America saluted its fighting troops of 200 years Wednesday in Veterans Day tributes across the land, from the snow-swept tombstones of Arlington National Cemetery to the nation's big cities and small towns.
The annual Veterans Day parade in Boston went on as scheduled, despite temperatures in the low 30s and a glaze of ice on the streets, although in western Massachusetts parades at Pittsfield and North Adams were canceled because of the season's second widespread snow.
Boston Patrolman Jack Kervin said veterans in the city's parade weren't going to let the cold stop them from marching. "Soldiers fight in all types of weather," he said. "It'll give those marchers flashbacks of their miserable days in boot camp."
In Pittsburgh, snow gave way to sunshine in time for several thousand people to turn out to cheer Vice President George Bush as he marched in that city's parade. "Once a year, it doesn't do anything but good to have a renewed sense of patriotism and a renewed sense of honor," Bush said.
sh Attendance Sparse
Rain, sleet and freezing temperatures made attendance sparse in New York City as fewer than 1,000 paraders followed Mayor Edward I. Koch 15 blocks down 5th Avenue.
About a dozen members of the Gay Veterans Assn., the last contingent in the parade, marched past protesters. John Morahan, speaking for the American Legion, said the homosexual veterans were welcome to march as long as they didn't display advocacy signs. "They served the country and they're entitled," he said.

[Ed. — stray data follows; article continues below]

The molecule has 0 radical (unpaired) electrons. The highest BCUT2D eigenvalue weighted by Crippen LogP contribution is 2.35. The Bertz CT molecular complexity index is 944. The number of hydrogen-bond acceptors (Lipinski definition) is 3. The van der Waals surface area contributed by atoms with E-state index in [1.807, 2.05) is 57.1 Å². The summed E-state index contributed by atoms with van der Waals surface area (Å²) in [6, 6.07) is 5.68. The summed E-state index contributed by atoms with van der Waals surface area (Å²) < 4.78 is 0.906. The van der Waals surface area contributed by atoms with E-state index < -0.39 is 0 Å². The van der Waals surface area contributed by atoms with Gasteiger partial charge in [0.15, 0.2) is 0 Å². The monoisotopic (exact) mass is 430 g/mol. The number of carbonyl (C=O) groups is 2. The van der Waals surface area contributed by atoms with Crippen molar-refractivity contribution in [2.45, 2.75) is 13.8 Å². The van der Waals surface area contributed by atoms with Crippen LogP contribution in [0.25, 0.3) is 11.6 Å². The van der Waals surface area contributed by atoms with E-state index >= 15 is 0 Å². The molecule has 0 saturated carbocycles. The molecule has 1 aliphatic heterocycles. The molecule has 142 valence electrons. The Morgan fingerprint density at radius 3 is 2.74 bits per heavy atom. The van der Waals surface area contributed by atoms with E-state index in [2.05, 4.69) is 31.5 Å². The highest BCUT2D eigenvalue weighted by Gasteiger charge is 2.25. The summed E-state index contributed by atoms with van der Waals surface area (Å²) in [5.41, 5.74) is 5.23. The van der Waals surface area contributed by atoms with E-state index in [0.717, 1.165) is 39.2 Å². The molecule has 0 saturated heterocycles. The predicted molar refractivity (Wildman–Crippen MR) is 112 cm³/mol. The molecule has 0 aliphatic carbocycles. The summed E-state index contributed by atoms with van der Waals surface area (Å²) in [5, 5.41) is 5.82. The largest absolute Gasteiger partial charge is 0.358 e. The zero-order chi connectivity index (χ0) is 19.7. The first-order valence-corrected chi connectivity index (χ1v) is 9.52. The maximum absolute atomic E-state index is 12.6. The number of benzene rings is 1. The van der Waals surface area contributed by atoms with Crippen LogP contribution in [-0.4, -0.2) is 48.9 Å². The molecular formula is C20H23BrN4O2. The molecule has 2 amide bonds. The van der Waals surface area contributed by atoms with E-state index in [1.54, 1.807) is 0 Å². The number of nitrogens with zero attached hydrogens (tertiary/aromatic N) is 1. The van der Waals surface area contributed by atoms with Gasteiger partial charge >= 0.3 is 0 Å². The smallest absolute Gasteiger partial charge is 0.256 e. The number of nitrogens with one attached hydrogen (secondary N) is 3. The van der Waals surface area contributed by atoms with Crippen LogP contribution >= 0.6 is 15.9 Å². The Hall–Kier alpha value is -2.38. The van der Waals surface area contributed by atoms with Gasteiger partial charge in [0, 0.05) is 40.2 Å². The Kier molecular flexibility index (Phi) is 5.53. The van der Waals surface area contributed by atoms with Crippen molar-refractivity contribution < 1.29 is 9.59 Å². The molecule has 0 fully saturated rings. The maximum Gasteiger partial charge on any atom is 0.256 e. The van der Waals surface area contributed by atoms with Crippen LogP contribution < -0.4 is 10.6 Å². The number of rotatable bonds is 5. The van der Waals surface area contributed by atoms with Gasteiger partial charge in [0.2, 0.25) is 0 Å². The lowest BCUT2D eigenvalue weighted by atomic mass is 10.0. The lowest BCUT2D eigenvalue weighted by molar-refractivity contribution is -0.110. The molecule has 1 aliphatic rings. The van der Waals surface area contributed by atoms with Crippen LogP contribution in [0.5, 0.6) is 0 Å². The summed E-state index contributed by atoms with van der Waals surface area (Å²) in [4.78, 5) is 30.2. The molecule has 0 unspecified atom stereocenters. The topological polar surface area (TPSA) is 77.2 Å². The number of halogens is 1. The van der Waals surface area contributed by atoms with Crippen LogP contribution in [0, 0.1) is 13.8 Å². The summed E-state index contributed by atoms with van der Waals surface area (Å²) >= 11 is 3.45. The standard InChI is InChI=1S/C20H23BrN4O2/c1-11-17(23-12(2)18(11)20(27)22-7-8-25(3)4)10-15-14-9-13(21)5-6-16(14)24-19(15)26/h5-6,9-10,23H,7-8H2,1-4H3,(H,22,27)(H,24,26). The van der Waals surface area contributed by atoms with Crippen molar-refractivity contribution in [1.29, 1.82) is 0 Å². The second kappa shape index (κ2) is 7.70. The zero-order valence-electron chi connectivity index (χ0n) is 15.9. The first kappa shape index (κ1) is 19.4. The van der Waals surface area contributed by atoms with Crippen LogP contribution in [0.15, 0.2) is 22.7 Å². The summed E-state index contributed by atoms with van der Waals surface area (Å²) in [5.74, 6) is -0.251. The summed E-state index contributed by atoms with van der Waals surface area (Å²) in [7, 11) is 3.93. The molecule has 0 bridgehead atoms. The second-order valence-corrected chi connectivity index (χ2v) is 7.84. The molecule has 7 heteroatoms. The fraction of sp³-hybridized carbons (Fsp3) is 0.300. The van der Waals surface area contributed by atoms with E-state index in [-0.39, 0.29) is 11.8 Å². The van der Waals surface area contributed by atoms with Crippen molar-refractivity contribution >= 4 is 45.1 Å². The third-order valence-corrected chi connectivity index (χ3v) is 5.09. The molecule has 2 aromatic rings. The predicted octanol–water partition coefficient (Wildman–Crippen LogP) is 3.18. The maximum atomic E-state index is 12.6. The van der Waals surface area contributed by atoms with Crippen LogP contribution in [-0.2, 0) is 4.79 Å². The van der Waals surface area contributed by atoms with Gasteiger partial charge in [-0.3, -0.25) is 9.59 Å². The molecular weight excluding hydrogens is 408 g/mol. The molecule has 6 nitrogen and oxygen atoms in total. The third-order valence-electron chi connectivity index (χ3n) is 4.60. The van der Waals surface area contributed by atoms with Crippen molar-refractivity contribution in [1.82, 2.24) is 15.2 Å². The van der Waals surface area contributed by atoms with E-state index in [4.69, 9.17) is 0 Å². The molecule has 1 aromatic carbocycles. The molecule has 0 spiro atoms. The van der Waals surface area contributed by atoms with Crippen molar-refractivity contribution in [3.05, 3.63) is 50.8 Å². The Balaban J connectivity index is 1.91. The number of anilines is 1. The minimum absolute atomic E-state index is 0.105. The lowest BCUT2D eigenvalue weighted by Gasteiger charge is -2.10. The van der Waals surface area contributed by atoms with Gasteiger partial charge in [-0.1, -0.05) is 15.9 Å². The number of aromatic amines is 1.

At a ceremony after the parade, Koch said: "The greatest blemish of all is that there are maybe 2,500 vets here in the city who are homeless and are sleeping either in our dorm shelters, or worse still, out on the streets."
Elsewhere in the city, a 275-bed homeless shelter was dedicated that is the first in the nation intended only for veterans, according to its sponsor, the Salvation Army.
In Little Rock, Ark., about 700 people watched the unveiling of a Vietnam veteran statue standing as the centerpiece of a memorial bearing the names of 645 Arkansans who died in the conflict.
Cold, blustery wind greeted parade marchers across Georgia, but World War II veteran Lou Atterberry Jr. didn't seem to mind as he snapped salutes at passing ROTC and military units in Savannah's parade.
sh Kentucky Memorial
Kentucky honored its war dead and veterans with the rededication of the refurbished, 137-year-old state War Memorial at Frankfort. Plaques around the 65-foot monument relate the state's role in conflicts including the Revolutionary War and the Texas War of Independence.
Soldiers buried around the monument include the first to plant the American flag on foreign soil, Marine Lt. Presley O'Bannon, who secured his place in history on the shores of Tripoli in 1805.
Birmingham, Ala., celebrating its 41st consecutive Veterans Day, claims to have the oldest and largest such observance in the nation. Its parade included dozens of floats, bands and pieces of military hardware.
In Evansville, Ind., residents showed their appreciation with a hot lunch for needy veterans. About 75 stood in line before noon.